The matured parasites stay in the blood and do not reenter the liver. Those that do remain in the liver do so in a dormant state to be released months or years later, causing relapses in those thought to be cured. Although most who have been exposed to malaria protozoa develop symptoms within six weeks, some may not for a year or two after exposure. The disease is not passed from person to person. However, an infected person can transmit it to a mosquito, which, in turn, passes it on to another human. Interestingly, mosquitoes that become infected with the malarial parasite and bite an HIV-infected person cannot become infected with the HIV virus or pass it on. Malaria can be transmitted by transfusion, but only as long as the sporozoites stay in the bloodstream. Only one species has been known to remain viable for more than forty years.
Identification of the parasites is fairly easy because all four of the species differ enough to allow for certain diagnosis. The disease is most commonly found in Africa, South America, and Southeast Asia, although recent cases have been reported in the US and Britain. The parasite has now become resistant to the best anti-malarial drugs, and can now be found in at least 100 tropical and subtropical countries, with millions being affected worldwide. According to WHO, one out of every seventeen people alive today will die from a disease transmitted by the bite of a mosquito. Worldwide, malaria infects 300-600 million people, killing about three million – one million in Africa alone.
Malaria can pose a particular threat to pregnant women, causing either a premature birth, a stillborn birth, or spontaneous abortion. However, the infection is usually more severe in non-pregnant women. Those taking antimalarial drugs as a preventative should be aware that they do not always prevent the disease. Those women who do take the drug and are breastfeeding should realize that a small amount of the drug is transferred to the milk, but not enough to protect the infant. Infants will be required to take the drug individually, but it is essential that the correct dosage be given that is according to the size and weight of the child. An overdose of an antimalarial drug can be fatal.
Many cultures have developed herbal medicines to combat malaria. Some Mediterranean cultures use the fava bean in their diet. The Hausa of Nigeria have at least thirty-one anti-malarial plant medicines. The people of Madagascar have used hundreds of plants to combat malaria. The Chinese used theArtemisia annua plant. Quinine, also known as Jesuit’s bark, is made from the bark of the cinchona tree. It was found amongst the Peruvian Incas and introduced to the rest of the world.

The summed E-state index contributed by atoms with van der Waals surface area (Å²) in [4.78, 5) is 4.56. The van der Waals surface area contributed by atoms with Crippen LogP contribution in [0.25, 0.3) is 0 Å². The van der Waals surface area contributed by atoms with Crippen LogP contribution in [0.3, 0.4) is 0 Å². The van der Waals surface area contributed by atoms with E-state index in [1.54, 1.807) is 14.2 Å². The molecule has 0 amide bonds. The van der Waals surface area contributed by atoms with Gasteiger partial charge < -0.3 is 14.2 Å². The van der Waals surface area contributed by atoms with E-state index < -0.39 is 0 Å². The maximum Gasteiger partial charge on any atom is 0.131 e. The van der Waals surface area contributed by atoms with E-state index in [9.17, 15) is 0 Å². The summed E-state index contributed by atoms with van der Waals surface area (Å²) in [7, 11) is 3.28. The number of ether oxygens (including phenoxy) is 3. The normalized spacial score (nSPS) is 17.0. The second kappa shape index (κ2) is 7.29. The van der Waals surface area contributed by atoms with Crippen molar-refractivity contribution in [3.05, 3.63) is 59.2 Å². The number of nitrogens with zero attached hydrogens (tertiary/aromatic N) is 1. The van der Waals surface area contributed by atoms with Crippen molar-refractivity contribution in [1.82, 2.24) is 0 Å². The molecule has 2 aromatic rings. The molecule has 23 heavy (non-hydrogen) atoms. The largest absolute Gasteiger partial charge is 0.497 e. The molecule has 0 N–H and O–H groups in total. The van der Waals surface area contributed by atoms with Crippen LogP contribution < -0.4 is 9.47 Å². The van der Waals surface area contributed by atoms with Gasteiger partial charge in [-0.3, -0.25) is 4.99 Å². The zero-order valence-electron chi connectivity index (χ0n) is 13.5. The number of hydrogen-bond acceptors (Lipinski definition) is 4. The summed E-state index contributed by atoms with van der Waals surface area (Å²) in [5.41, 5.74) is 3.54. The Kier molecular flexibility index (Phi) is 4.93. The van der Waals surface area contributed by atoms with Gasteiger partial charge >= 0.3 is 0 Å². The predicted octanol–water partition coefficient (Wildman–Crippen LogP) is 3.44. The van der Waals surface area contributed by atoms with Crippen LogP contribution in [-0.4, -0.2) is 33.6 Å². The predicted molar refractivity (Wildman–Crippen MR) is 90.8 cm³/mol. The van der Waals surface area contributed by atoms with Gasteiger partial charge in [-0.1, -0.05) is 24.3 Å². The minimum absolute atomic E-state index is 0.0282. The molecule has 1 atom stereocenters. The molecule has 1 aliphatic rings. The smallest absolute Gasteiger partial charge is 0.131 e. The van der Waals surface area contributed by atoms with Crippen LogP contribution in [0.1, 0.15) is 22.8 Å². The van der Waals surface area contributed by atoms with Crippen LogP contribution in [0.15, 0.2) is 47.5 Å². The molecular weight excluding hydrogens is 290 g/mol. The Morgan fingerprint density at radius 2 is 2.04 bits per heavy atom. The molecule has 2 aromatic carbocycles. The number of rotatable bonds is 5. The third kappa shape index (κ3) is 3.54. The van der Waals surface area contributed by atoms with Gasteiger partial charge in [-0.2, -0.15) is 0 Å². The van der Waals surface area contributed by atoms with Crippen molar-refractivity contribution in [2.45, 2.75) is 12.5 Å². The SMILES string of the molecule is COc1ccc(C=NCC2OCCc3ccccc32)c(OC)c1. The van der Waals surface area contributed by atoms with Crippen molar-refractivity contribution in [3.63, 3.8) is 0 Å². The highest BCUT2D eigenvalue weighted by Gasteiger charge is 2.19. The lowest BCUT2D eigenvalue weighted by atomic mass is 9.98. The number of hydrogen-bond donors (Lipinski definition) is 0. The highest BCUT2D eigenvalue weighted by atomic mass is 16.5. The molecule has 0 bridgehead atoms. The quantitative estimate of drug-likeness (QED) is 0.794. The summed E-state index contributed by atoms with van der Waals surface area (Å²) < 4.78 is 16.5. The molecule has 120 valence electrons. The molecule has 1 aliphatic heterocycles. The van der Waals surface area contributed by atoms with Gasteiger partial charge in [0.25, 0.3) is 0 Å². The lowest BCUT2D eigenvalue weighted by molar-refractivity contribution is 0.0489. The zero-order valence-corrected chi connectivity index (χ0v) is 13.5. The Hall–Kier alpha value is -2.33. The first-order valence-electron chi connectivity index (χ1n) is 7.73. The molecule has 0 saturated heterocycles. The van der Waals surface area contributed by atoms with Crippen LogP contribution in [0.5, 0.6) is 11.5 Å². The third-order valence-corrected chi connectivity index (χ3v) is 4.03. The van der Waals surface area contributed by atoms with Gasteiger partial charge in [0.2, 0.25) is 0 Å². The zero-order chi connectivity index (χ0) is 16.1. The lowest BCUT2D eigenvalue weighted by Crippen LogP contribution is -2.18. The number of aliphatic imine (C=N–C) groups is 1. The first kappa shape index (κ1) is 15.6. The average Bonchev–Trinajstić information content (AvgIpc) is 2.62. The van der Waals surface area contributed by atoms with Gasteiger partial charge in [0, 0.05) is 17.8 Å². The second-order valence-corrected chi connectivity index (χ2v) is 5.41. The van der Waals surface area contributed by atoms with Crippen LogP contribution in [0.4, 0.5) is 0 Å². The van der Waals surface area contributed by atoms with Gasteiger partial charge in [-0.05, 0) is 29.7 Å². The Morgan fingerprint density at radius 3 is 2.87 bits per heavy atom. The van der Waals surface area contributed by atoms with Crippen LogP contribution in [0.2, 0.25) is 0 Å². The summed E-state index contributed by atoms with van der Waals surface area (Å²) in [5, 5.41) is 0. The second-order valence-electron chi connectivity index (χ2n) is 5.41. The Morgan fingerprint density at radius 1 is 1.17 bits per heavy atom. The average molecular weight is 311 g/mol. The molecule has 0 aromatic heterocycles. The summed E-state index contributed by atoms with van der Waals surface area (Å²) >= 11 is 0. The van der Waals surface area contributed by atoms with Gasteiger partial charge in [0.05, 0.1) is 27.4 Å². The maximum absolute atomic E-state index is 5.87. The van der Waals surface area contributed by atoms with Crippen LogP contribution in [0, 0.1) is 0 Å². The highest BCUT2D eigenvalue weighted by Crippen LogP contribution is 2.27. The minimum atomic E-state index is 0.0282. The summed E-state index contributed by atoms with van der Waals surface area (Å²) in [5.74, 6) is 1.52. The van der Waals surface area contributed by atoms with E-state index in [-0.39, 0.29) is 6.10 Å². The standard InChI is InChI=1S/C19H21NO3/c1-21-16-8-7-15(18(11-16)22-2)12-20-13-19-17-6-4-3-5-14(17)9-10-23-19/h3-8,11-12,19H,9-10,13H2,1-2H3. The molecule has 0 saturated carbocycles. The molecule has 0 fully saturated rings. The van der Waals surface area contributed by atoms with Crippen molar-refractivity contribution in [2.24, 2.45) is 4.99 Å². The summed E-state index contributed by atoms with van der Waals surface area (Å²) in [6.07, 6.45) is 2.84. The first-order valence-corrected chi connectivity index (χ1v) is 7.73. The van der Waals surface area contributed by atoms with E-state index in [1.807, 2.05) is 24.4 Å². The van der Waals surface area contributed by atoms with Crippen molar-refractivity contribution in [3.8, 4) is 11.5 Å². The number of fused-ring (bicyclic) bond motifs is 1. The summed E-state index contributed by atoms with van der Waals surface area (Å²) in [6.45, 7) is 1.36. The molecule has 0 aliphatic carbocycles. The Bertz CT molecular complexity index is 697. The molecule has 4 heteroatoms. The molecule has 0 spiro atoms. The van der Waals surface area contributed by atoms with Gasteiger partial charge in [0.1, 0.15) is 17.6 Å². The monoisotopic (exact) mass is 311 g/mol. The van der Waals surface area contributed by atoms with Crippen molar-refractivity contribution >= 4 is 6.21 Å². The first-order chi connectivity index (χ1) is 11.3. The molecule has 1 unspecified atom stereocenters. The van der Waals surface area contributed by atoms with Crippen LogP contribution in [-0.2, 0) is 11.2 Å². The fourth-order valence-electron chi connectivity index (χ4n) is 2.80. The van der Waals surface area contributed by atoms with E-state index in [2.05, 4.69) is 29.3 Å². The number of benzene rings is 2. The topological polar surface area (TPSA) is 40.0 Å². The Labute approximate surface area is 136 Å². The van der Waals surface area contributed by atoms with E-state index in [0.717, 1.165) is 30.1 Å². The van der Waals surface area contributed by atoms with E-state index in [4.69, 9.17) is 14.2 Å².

A supplemental treatment for malaria consists of taking the temperature every fifteen minutes, and, at the first sign of an elevated body temperature, the person should be put into a Russian steam bath, a whirlpool, a hot tub, etc. to elevate the body temperature to about 39°C (102-103°F). This brings the white blood cells out into the bloodstream to attack the parasites before they can enter a new red blood cell. This method will not get rid of all of the parasites, but it will at least reduce the number, according to Weintraub. Using this method with proper timing, and repeating it every time the temperature elevates, is said to reduce the numbers of organisms.
During the American Civil war, southern troups suffered the most from malarial outbreaks. Almost 1.25 million cases were reported during that time, which also included General Grant. Malaria was so ferocious around the city of Rome, and along the west coast of Italy, that some areas remained uninhabitable until the 20th century. Archaeologists have recently found evidence that malaria may have contributed to the downfall of Rome. Since it is known that the mosquito cannot fly more than 100 meters and could not have come from Africa by this means, this theory was long thought ridiculous. It is now presumed that the mosquito came from Africa aboard ships. DNA of skeletal remains found in Roman villas, proved beyond a shadow of a doubt that malaria was indeed the cause of death in that area. That, and the fact that sixteen sunken ships were found in the harbor, led to speculation that the ships were scuttled as the “barbarians” approached the city because there were not enough healthy sailors to protect them from capture.